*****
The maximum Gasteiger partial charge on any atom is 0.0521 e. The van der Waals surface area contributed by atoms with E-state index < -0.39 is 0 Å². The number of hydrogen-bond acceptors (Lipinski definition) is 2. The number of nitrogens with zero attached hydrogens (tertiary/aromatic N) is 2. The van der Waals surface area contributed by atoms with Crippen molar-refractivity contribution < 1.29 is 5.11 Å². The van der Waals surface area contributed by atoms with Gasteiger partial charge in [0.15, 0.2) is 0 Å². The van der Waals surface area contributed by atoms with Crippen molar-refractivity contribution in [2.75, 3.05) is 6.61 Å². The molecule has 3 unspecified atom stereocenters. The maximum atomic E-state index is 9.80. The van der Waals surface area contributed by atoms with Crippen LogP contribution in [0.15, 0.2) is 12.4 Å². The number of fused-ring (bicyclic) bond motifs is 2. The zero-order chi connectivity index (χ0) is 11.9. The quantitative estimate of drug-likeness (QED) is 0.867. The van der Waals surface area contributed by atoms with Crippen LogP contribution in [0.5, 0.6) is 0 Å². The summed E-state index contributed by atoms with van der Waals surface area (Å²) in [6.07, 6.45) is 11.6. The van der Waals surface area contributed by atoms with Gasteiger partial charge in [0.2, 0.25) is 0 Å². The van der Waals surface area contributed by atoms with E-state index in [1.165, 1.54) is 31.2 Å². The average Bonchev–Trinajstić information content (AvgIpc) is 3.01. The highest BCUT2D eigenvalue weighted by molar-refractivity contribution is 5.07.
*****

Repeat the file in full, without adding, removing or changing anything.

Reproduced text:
The maximum Gasteiger partial charge on any atom is 0.0521 e. The van der Waals surface area contributed by atoms with E-state index < -0.39 is 0 Å². The number of hydrogen-bond acceptors (Lipinski definition) is 2. The number of nitrogens with zero attached hydrogens (tertiary/aromatic N) is 2. The van der Waals surface area contributed by atoms with Crippen molar-refractivity contribution < 1.29 is 5.11 Å². The van der Waals surface area contributed by atoms with Gasteiger partial charge in [0.15, 0.2) is 0 Å². The van der Waals surface area contributed by atoms with Crippen molar-refractivity contribution in [2.75, 3.05) is 6.61 Å². The molecule has 3 unspecified atom stereocenters. The maximum atomic E-state index is 9.80. The van der Waals surface area contributed by atoms with Crippen LogP contribution in [0.15, 0.2) is 12.4 Å². The number of fused-ring (bicyclic) bond motifs is 2. The zero-order chi connectivity index (χ0) is 11.9. The quantitative estimate of drug-likeness (QED) is 0.867. The van der Waals surface area contributed by atoms with Crippen LogP contribution in [0.5, 0.6) is 0 Å². The summed E-state index contributed by atoms with van der Waals surface area (Å²) in [6.07, 6.45) is 11.6. The van der Waals surface area contributed by atoms with Gasteiger partial charge in [0.2, 0.25) is 0 Å². The van der Waals surface area contributed by atoms with E-state index in [1.165, 1.54) is 31.2 Å². The average Bonchev–Trinajstić information content (AvgIpc) is 3.01. The highest BCUT2D eigenvalue weighted by molar-refractivity contribution is 5.07.